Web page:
8 To ensure that finance companies maintain adequate liquidity following the reduction in MCB, the minimum liquid assets requirement will be raised from the present 10% to 13% of the liabilities base. Currently, at least 5% of the liabilities base must be held in Singapore Government Securities (SGS) with the remaining in either trade bills or overnight repurchase agreements (repos) in SGS. With the increase in minimum liquid assets requirement to 13%, finance companies must continue to hold at least 5% of their liabilities base in SGS. The amount of trade bills must not exceed 4% of the liabilities base and SGS held under overnight repos 5%. This change will bring the limits for trade bills and overnight repos in SGS in line with those for banks.
9 These rule changes would allow the finance companies to manage their liquidity more flexibly.
10 MAS has also decided to make further changes in its regulations to encourage more independent risk assessments by the finance companies and to supervise them on a more level plane with the banks.
11 Currently, finance companies are not allowed to grant unsecured loans exceeding $5,000 to any person at any time. In addition, the limit on the aggregate amount of unsecured loans cannot exceed 10% of a finance company's capital funds.
12 MAS is revising the $5,000 unsecured loan limit so that finance companies need only ensure that the loan amount does not exceed the collateral value by more than $5,000 at the time of loan approval, rather than at all times thereafter. Finance companies may also exclude housing loans when computing the 10% limit on the aggregate amount of unsecured loans.
13 The changes are part of the shift in MAS' approach from regulation to supervision. They will place greater responsibility for loan decisions on the finance companies without lowering overall prudential standards. Finance companies will be able to make their own judgements, especially on whether to require a borrower to top up collateral after a loan has been granted, while retaining a cap on the overall level of unsecured loans. These are credit decisions which are for the finance company to make, based on the credit quality of the borrower and risk profile of the finance company's overall loan portfolio. Well-managed finance companies will have greater flexibility in making their own credit decisions and in managing their business risks.
14 MAS will however monitor the loan quality of finance companies, and will place restrictions where necessary on the weaker companies, as it already does as part of its supervisory function. Moreover, loans which are classified as non-performing would continue to be subject to the normal provisioning requirements applicable to finance companies.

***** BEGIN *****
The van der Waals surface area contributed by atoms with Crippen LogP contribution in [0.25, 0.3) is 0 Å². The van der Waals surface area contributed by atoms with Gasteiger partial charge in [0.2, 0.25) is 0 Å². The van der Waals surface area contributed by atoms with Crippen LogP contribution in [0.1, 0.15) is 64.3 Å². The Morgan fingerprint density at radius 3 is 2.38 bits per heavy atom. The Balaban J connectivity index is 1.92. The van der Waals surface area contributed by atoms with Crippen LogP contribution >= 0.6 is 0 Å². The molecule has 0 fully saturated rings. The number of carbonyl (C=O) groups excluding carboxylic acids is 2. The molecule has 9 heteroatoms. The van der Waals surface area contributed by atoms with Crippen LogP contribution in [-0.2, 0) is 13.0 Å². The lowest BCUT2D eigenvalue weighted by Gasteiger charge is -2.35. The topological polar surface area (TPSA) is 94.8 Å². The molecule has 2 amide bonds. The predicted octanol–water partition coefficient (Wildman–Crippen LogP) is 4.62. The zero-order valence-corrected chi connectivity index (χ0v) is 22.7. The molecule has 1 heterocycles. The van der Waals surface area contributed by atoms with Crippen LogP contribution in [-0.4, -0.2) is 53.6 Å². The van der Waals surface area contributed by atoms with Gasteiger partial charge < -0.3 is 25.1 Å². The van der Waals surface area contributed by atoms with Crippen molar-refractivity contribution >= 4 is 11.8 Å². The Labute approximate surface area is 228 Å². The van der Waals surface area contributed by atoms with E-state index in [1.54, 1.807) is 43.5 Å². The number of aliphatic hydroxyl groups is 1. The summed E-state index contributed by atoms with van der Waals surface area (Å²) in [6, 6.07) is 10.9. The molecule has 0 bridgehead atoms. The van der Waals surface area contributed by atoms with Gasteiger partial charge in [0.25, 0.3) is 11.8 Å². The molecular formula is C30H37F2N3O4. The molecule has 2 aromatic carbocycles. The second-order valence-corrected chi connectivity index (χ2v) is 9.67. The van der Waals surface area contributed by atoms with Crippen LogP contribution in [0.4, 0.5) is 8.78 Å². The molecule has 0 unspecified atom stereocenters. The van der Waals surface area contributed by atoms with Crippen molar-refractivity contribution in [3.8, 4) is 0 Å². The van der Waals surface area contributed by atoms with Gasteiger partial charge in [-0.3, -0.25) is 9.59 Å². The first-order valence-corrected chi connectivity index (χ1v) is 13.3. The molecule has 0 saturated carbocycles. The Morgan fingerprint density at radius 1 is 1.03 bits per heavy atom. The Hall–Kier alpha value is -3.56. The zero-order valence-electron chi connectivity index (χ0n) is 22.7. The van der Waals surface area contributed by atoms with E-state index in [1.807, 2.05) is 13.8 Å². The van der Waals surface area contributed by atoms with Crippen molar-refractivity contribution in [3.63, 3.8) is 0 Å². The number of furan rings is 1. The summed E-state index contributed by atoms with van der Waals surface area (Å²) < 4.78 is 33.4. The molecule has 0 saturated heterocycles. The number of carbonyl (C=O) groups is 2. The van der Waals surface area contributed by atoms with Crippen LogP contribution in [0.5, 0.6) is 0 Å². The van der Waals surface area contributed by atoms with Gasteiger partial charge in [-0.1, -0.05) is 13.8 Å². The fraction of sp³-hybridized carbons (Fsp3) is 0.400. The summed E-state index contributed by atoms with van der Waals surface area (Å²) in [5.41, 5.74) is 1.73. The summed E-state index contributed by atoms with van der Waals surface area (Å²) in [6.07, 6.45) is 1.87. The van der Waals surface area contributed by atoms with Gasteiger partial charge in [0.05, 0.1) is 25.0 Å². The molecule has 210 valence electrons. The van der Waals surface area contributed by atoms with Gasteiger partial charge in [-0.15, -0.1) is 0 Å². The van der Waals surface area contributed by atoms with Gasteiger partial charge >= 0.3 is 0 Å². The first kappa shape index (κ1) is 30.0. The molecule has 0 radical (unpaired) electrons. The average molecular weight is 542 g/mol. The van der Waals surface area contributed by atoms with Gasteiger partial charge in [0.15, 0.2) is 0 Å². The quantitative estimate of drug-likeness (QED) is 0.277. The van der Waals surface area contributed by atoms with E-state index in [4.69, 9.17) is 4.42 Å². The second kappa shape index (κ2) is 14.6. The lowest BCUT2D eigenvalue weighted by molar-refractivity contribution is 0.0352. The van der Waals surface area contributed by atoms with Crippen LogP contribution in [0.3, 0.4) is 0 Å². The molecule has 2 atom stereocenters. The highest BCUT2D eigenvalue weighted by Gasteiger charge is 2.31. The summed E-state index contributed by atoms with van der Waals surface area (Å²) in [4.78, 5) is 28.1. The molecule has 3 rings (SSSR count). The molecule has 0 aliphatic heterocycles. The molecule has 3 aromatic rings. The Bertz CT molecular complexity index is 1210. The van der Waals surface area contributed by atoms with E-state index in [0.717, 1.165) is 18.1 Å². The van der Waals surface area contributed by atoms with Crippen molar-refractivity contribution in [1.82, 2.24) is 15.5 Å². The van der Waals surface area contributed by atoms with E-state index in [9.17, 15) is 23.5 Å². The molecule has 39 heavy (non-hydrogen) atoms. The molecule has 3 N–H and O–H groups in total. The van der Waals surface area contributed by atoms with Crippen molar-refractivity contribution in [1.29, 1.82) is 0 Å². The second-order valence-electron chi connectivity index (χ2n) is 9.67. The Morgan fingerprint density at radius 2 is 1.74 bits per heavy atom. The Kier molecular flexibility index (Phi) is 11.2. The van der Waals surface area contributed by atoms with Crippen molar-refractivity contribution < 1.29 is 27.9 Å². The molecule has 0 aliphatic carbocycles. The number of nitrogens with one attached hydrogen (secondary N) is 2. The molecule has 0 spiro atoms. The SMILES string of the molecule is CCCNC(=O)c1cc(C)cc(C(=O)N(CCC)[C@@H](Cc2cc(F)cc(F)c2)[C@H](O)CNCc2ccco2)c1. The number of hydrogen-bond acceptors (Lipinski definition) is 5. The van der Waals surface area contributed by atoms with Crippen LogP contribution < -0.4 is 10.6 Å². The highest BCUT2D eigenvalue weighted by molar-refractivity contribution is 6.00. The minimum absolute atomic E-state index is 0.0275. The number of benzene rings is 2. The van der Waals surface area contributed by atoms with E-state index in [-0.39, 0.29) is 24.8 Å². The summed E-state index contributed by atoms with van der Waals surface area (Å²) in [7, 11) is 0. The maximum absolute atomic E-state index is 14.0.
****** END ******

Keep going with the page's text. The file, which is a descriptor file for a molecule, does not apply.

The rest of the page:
Risk-Focused Examination of Finance Companies
15 To differentiate the stronger finance companies from the weaker ones, MAS will conduct inspections more frequently and on a more regular basis. Our inspections will focus on ensuring that finance companies have proper risk management and internal control systems. MAS will also hold pre-consultation with a finance company's management before an inspection so that the inspection can focus on specific risk areas. Finance companies with inadequate control systems will be required to review and rectify the weaknesses in their systems.
DEVELOPING STRONG FINANCE COMPANIES
16 MAS will continue to review its regulations to help finance companies compete in the new financial landscape. At the same time, finance companies themselves must develop realistic strategies and work concertedly to meet the challenges ahead. Since the 1980s, a number of finance companies have merged with stronger institutions while some ceased to operate, reducing the number of finance companies from 35 in 1981 to 18 now. Finance companies have recognised that they need to consolidate further, streamline their operations and improve efficiency to thrive in the more competitive environment. If they do it right, they will continue to contribute to the development of Singapore's financial sector in the next millennium.
1 Finance companies now make provisions for the difference between the outstanding loan and security value. Previously, finance companies had to discount the value of the residential property used as security for the loan based on the number of arrears in the loan and provide for the difference between the outstanding loan and the discounted value of the property.